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The newborn infant has become a steadily increasing subject of interest in many areas of medical thought. Health authorities are concerned because little progress has been made in reducing mortality in the neonatal period, particularly the first two days of life. Physiologists are just beginning to appreciate that here lies a great unexplored field for research which promises most rewarding results. Psychologists and psychiatrists have begun to realize that patterns of behavior and conduct begin to be formed from the very beginning of life and that child-parent relationship, even in the newborn phase, may have great bearing on subsequent emotional adjustment.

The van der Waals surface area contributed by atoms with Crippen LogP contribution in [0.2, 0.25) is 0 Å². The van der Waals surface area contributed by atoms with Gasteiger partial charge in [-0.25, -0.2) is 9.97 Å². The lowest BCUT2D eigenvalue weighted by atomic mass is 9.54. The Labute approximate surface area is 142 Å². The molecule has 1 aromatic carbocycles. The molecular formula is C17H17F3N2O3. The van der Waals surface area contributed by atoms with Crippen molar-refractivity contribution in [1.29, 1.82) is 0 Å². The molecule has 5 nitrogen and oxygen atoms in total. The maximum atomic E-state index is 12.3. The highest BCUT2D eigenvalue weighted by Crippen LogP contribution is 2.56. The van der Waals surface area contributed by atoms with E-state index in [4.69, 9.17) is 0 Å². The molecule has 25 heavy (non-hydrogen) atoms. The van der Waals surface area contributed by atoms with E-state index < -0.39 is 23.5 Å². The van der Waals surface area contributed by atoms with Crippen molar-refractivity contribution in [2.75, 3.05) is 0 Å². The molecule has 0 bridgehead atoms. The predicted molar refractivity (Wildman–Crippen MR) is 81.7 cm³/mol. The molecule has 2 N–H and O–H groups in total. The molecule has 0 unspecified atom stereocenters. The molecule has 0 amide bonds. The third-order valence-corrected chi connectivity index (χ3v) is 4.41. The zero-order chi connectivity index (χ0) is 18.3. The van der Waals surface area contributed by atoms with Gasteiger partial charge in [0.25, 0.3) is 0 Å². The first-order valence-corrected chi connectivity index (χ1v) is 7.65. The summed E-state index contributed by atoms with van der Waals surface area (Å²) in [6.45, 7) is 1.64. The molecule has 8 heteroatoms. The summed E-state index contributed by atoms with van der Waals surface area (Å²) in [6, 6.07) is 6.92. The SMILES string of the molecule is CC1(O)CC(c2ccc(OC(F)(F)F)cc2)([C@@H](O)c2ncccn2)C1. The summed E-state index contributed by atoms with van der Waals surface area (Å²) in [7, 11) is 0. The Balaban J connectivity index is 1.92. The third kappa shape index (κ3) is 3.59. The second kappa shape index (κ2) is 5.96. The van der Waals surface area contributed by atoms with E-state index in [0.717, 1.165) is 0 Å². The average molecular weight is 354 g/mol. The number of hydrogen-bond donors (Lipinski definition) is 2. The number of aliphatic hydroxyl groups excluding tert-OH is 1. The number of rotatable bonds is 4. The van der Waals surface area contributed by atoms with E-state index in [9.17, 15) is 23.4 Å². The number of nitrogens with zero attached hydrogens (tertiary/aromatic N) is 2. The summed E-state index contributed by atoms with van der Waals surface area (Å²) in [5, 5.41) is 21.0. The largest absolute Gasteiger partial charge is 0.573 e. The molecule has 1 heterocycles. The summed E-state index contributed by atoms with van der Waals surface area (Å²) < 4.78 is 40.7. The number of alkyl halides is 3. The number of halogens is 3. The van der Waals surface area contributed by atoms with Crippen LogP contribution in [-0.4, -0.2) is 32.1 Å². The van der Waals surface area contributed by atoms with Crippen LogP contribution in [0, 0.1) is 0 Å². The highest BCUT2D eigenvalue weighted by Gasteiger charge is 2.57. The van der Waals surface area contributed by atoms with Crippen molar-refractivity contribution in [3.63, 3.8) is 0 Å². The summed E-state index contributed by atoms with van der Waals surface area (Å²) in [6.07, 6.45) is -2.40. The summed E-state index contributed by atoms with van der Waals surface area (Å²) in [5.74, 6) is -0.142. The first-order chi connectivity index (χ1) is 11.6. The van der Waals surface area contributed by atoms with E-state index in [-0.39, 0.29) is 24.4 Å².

This book, coming as it does from the long and extensive experience of the author, and with its practical approach to the newborn infant both as a normal and an abnormal individual, is accordingly most timely. While it professes to deal only with subject matter from the author's personal
Management of the Newborn Infant. AMA Am J Dis Child. 1953;85(6):747. doi:10.1001/archpedi.1953.02050070764011
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